When the early settlers came to Milford in 1639, they didn’t bring much food with them on those tiny ships and no anticipation of finding shops as in England for sustenance. But Peter Prudden brought his people from Herfordshire, England aboard the ship Martin in 1637 with the hopes of finding a paradise, a haven from the tyranny in England at the time. Names like James Prudden, Edmund Tapp, the Buckinghams, William East and others accompanied him but they did not settle in the Milford colony initially.
They remained in Boston for a spell and were urged to make it their permanent home but both John Davenport (Davenport Ave. in New Haven) and Prudden had other ideas, wanting to establish a colony of their own. They went down to the Quinnipiac River area, Davenport settling into the New Haven area while Prudden wanted to move west.
Before the Prudden group settled Milford, they stayed in New Haven in one of the nine squares on the western corner of what is now the New Haven Green. There they planted crops and built houses. At one point, Rev. Prudden went to the town of Wethersfield to preach and being a forceful man, who won the devotion of his listeners, agreed to seek new lands for a settlement and by February 12, 1639, a small group of men, Alexander Bryan being one of them, purchased land from the sachem of the Paugussetts, Ansantawae. You have read this part before, folks.
The real story of the relationship between the Paugussetts and the colonist is a bit of an exaggeration as there were problems and Rev. Erastus Scranton, who is given credit for part of our Green, writes in his 1830 statistical account of various and sundry altercations within the two groups.
The stockade, which helps to solidify the two, only came in 1700 when the Mohawks, hidden in the swamp, descended on the Paugussetts. stealing their winter supplies, their “store” if you will. There is no evidence that these colonists ever suffered for the want of food nor water, as many springs were located within the town.
The resources of the land were many in the trees alone, providing for food, shelter and domestic use. Not long after the settlement there emerged manufacturing with 11 stores of groceries and dry goods popping up throughout the colony in addition to the leather tanners, blacksmiths, wheelwrights, hatters, chandlers * and coopers.**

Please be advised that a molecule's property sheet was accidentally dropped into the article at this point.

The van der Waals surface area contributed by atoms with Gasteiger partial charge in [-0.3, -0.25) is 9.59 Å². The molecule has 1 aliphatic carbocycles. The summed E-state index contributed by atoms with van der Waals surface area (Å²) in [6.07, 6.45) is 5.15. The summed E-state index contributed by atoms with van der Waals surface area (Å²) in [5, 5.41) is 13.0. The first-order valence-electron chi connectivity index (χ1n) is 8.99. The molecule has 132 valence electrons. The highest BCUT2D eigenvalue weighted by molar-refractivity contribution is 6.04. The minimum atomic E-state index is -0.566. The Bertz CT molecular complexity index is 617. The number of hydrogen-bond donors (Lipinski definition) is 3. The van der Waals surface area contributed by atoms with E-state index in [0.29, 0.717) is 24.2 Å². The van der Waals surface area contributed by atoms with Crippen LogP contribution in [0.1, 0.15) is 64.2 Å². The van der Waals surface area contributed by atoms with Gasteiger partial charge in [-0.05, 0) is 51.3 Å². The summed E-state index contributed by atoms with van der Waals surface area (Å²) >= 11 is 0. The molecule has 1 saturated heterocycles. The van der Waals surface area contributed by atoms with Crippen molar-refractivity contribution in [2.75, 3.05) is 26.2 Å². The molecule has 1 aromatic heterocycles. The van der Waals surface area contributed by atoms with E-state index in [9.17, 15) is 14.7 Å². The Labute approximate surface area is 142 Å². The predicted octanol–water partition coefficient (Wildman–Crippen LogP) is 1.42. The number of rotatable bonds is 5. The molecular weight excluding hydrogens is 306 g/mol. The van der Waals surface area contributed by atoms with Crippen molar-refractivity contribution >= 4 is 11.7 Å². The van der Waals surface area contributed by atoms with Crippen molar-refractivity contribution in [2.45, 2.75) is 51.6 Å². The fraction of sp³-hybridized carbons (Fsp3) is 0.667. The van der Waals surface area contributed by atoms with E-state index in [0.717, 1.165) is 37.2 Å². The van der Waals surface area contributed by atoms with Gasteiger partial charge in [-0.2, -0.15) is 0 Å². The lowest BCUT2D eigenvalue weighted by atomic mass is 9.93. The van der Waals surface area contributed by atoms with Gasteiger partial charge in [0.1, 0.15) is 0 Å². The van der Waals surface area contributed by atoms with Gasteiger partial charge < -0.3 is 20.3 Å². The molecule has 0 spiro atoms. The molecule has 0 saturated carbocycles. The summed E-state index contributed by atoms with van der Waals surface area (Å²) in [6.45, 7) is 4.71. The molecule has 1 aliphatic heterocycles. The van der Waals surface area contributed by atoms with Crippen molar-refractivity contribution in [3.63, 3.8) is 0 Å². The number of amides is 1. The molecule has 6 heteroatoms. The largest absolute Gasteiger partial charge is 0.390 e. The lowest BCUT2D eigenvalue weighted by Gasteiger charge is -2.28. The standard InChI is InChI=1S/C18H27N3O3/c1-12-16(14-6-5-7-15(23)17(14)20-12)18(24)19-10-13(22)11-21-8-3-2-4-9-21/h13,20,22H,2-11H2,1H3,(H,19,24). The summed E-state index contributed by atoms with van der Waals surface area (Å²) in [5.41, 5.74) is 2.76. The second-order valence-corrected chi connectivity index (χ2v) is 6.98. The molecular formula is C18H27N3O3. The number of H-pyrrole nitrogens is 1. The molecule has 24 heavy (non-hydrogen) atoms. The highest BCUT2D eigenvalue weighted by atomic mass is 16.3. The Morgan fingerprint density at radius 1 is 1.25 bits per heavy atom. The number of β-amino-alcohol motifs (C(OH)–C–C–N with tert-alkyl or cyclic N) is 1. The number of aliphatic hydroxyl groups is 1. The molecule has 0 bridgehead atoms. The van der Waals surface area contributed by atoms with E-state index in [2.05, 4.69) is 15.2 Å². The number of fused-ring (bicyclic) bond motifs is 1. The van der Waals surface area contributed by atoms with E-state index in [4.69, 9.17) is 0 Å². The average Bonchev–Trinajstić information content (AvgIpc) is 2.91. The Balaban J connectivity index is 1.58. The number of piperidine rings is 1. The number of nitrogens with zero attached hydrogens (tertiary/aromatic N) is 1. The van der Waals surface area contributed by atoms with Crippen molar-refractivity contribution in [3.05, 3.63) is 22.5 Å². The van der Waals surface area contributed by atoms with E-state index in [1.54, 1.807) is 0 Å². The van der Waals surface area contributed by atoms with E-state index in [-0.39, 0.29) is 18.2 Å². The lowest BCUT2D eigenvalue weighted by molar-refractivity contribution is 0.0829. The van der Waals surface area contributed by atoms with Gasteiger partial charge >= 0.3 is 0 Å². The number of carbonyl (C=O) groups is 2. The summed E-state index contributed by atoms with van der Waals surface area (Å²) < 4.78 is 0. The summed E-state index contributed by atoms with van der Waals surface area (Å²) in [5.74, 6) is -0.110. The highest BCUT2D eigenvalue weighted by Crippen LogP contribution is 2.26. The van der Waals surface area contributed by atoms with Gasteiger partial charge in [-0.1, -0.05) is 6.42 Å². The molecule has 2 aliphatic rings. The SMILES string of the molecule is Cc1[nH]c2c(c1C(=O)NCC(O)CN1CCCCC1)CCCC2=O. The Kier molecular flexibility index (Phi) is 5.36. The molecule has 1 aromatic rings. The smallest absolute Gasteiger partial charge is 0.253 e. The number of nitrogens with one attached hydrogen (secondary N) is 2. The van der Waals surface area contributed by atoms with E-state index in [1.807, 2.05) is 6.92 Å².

They had a store in North Milford too as this colony was beginning to burst at the seams by 1750. John Bryan opened a store on the west side of the Green, our first store but in 1838, he lost it through bankruptcy and it was ultimately auctioned to Samuel Johnson, who in 1841 sold it to the North Milford Ecclesiastical Society, the Congregational Church of today.
The store was located in the area, or street if you will, in front of the parson’s house today. The road west went through the town green running on the south side of the shop. Of course, Meeting House Lane does not cut through the Green but runs north of it.
The 2nd store was that of Dennis Stone, just across the street on the corner of what is now Tyler City Road and Orange Center or North Main as it was then. He divided his Greek Revival house into two halves with the left being the general store. With the continuation of blacksmiths, shoemakers and the like, Mr. Stone carried household items and foodstuff that could be preserved in barrels. “See” the two doors at the Stone-Otis House? The one on the left is a barrel door, wide enough to roll in the barrels of dry goods and the like.
Now to the 3rd and last general store in our town, the Scobie store, still standing, is opposite the small shopping center on Orange Center Road. By 1880, it was a flurry of activity with the post office located there and are you ready for this?….the first telegraph station with three customers connected to Scobie using the dots and dashes of Morse code.
By 1895, the first telephone system was inaugurated as a single, private and party line from the Scobie store, to 3 customers then 4 and by 1908 when the number hit 44, the system became the Southern New England Telephone Company. For many years the Scobie store served not only the town but those folks who rode the train from New Haven to Derby and back, as the train station was just across the street. Can you imagine the different visitors that shopped at this general store, the last, historic, commercial building in our town?
We will never know a who’s who for Elbert, George and William Scobie’s customers and only by history of other general stores can we assume what he sold but suffice it to say, the Scobies made their mark in Orange and through continued ownership as a residence, it stands as a reminder of how the town grew, step by step, landing into 2022. Elbert, like other entrepreneurs sought to offer copies of parts of the town through postcards, printed in Germany. These postcards are collectors’ items and most cannot be found any longer in the open market as collectors have held onto them and their value has soared.
Not only do we have the store as a reminder of its history but the postcards as well…thanks Elbert!